Research Central APA Coverage: Carus and Dewey Lectures

Central APA Coverage: Carus and Dewey Lectures

In beginning my coverage of the 2016 APA Central Division Meeting, I am focusing on the themes I saw represented in the major lectures given at the conference. In particular, I will concentrate on Claudia Card’s Carus Lectures and Charles Mills’ Dewey Lecture. As those who know the work of Card and Mills are aware, both share an interest in social philosophy. Mills has written extensively about race, and Card about feminism and LGBT studies.

More than the topical similarity of their lectures, I was struck by the thematic concern they each shared on the question of returning agency to oppressed peoples. All three talks emphasized that one of the goals of their theory is to show how resistance to the evil forces of racism, homophobia, and abuse, is possible.

Card’s introductory lecture, “Surviving Homophobia,” illustrates this point by first clarifying what happens when one encounters hostility toward lesbian, gay, bisexual, and transgender individuals. According to Card, the term “homophobia” is unable to fully explain what is going on with the anti-gay rhetoric and actions found throughout society. A phobia is typically described as an irrational fear—such as a fear of heights or open spaces—but is this really what occurs when one sees hate speech directed toward gays? While elements of fear may be involved in the production of hate speech, one does not see such speech aimed at spiders or clowns. Card claims such descriptions of anti-gay rhetoric and actions medicalizes these behaviors, presenting them as unavoidable and the people who engage in them as not responsible for their effects. It ignores that what is really being internalized is not fear, per se, but hostility.

Card’s alternative formulation is to think about anti-gay rhetoric and actions as creating an evil environment. When people write something vicious about lesbian, bisexual, transsexual, or gay individuals, they produce an atmosphere which encourages us to internalize hatred of LGBT individuals. This hostility proliferates through an emotional echoing, whereby we begin to take up and enact the same behaviors and actions that produce the evil environment in the first place. This is why so few people are willing to speak out against anti-gay individuals—there is a feeling that such individuals are accepted within their own society, and that speaking out against them would be like speaking out against nature itself.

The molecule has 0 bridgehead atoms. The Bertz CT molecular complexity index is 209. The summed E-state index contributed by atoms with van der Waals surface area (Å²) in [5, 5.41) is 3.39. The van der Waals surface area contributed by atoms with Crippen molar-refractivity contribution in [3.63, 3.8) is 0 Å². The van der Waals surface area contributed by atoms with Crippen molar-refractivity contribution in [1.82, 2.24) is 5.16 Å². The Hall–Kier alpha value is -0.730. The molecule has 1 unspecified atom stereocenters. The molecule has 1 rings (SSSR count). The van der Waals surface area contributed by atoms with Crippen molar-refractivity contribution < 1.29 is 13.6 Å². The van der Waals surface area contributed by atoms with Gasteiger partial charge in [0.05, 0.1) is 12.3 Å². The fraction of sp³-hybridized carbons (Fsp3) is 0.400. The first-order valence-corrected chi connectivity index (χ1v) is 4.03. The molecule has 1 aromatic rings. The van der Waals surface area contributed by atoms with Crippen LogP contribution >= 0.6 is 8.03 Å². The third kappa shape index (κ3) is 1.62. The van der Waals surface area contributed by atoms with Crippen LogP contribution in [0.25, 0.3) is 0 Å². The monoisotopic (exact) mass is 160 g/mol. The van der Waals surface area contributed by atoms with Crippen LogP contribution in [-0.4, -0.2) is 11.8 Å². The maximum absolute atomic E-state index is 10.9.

The way forward is to treat homophobia as something that is still present. As Card puts it, people do not survive homophobia in the sense of living past it. Instead, one can be said to survive it in the sense of remaining viable in its presence. Card concludes that an important way of resisting homophobia is to engage in political activism, since it turns the evil environment into something that can benefit you and your society.

Charles Mills talked in the Dewey Lecture about how he uses the Western Liberal tradition, responsible for the oppression of black individuals, against itself. The purpose of this is not to overturn liberalism, but to show how those within the liberal tradition should support the work of Black Radicalism. The ontology of liberalism has proven itself to be problematic, inasmuch as its assumption of equality has in the past prevented society from seeing the oppression of other racial groups. Yet as Mills shows, it can be recast so as to reveal the hierarchy entrenched in liberal societies like America, while at the same time providing the tools to overcome this hierarchy.